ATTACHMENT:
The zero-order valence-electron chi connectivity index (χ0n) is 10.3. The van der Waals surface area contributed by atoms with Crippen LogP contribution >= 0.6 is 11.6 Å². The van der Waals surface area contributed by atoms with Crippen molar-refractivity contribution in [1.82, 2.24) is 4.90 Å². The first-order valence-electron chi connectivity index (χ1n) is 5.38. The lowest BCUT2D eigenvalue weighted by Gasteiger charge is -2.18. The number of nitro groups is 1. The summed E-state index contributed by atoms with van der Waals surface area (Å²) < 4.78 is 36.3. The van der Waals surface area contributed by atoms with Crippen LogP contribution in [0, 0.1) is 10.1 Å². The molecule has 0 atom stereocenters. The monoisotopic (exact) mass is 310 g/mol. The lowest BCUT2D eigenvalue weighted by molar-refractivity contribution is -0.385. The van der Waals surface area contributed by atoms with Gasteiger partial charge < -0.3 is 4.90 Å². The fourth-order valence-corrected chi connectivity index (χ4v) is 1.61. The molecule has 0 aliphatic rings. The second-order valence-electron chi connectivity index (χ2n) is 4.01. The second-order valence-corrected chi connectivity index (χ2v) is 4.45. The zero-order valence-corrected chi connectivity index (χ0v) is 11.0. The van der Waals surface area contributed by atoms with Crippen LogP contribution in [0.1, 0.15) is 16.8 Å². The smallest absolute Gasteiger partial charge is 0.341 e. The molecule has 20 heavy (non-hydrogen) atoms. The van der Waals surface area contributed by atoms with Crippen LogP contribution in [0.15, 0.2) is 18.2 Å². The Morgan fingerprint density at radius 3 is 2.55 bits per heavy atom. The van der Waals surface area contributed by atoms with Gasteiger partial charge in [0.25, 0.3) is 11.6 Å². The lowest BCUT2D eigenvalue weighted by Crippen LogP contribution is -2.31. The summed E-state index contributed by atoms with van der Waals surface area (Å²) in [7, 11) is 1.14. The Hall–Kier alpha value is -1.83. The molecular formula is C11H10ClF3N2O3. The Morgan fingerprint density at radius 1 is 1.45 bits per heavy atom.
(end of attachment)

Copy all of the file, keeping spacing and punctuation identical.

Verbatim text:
The zero-order valence-electron chi connectivity index (χ0n) is 10.3. The van der Waals surface area contributed by atoms with Crippen LogP contribution >= 0.6 is 11.6 Å². The van der Waals surface area contributed by atoms with Crippen molar-refractivity contribution in [1.82, 2.24) is 4.90 Å². The first-order valence-electron chi connectivity index (χ1n) is 5.38. The lowest BCUT2D eigenvalue weighted by Gasteiger charge is -2.18. The number of nitro groups is 1. The summed E-state index contributed by atoms with van der Waals surface area (Å²) < 4.78 is 36.3. The van der Waals surface area contributed by atoms with Crippen LogP contribution in [0, 0.1) is 10.1 Å². The molecule has 0 atom stereocenters. The monoisotopic (exact) mass is 310 g/mol. The lowest BCUT2D eigenvalue weighted by molar-refractivity contribution is -0.385. The van der Waals surface area contributed by atoms with Gasteiger partial charge < -0.3 is 4.90 Å². The fourth-order valence-corrected chi connectivity index (χ4v) is 1.61. The molecule has 0 aliphatic rings. The second-order valence-electron chi connectivity index (χ2n) is 4.01. The second-order valence-corrected chi connectivity index (χ2v) is 4.45. The zero-order valence-corrected chi connectivity index (χ0v) is 11.0. The van der Waals surface area contributed by atoms with Crippen LogP contribution in [0.1, 0.15) is 16.8 Å². The smallest absolute Gasteiger partial charge is 0.341 e. The molecule has 20 heavy (non-hydrogen) atoms. The van der Waals surface area contributed by atoms with Crippen LogP contribution in [0.15, 0.2) is 18.2 Å². The Morgan fingerprint density at radius 3 is 2.55 bits per heavy atom. The van der Waals surface area contributed by atoms with Gasteiger partial charge in [0.25, 0.3) is 11.6 Å². The lowest BCUT2D eigenvalue weighted by Crippen LogP contribution is -2.31. The summed E-state index contributed by atoms with van der Waals surface area (Å²) in [7, 11) is 1.14. The Hall–Kier alpha value is -1.83. The molecular formula is C11H10ClF3N2O3. The Morgan fingerprint density at radius 1 is 1.45 bits per heavy atom.